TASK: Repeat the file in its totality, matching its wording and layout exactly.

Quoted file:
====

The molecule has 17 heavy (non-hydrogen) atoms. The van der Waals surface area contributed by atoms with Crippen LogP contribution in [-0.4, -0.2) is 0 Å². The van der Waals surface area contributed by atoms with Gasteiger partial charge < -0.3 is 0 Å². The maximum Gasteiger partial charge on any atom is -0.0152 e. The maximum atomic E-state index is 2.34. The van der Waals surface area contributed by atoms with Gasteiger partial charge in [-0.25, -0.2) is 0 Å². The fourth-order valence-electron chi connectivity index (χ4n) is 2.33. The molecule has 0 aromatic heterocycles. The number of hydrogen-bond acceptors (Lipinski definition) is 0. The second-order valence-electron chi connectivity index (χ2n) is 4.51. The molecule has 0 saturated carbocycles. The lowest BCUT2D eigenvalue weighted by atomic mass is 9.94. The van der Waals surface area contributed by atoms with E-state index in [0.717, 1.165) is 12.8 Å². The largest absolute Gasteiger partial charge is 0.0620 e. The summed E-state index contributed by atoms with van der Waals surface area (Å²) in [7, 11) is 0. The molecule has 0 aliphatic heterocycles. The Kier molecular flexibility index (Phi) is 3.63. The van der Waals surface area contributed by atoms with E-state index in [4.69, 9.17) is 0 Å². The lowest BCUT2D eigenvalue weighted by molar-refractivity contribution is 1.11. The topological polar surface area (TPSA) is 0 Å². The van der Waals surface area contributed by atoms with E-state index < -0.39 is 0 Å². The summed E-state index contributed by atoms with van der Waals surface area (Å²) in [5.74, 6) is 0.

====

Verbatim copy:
The molecule has 17 heavy (non-hydrogen) atoms. The van der Waals surface area contributed by atoms with Crippen LogP contribution in [-0.4, -0.2) is 0 Å². The van der Waals surface area contributed by atoms with Gasteiger partial charge < -0.3 is 0 Å². The maximum Gasteiger partial charge on any atom is -0.0152 e. The maximum atomic E-state index is 2.34. The van der Waals surface area contributed by atoms with Gasteiger partial charge in [-0.25, -0.2) is 0 Å². The fourth-order valence-electron chi connectivity index (χ4n) is 2.33. The molecule has 0 aromatic heterocycles. The number of hydrogen-bond acceptors (Lipinski definition) is 0. The second-order valence-electron chi connectivity index (χ2n) is 4.51. The molecule has 0 saturated carbocycles. The lowest BCUT2D eigenvalue weighted by atomic mass is 9.94. The van der Waals surface area contributed by atoms with E-state index in [0.717, 1.165) is 12.8 Å². The largest absolute Gasteiger partial charge is 0.0620 e. The summed E-state index contributed by atoms with van der Waals surface area (Å²) in [7, 11) is 0. The molecule has 0 aliphatic heterocycles. The Kier molecular flexibility index (Phi) is 3.63. The van der Waals surface area contributed by atoms with E-state index in [4.69, 9.17) is 0 Å². The lowest BCUT2D eigenvalue weighted by molar-refractivity contribution is 1.11. The topological polar surface area (TPSA) is 0 Å². The van der Waals surface area contributed by atoms with E-state index < -0.39 is 0 Å². The summed E-state index contributed by atoms with van der Waals surface area (Å²) in [5.74, 6) is 0.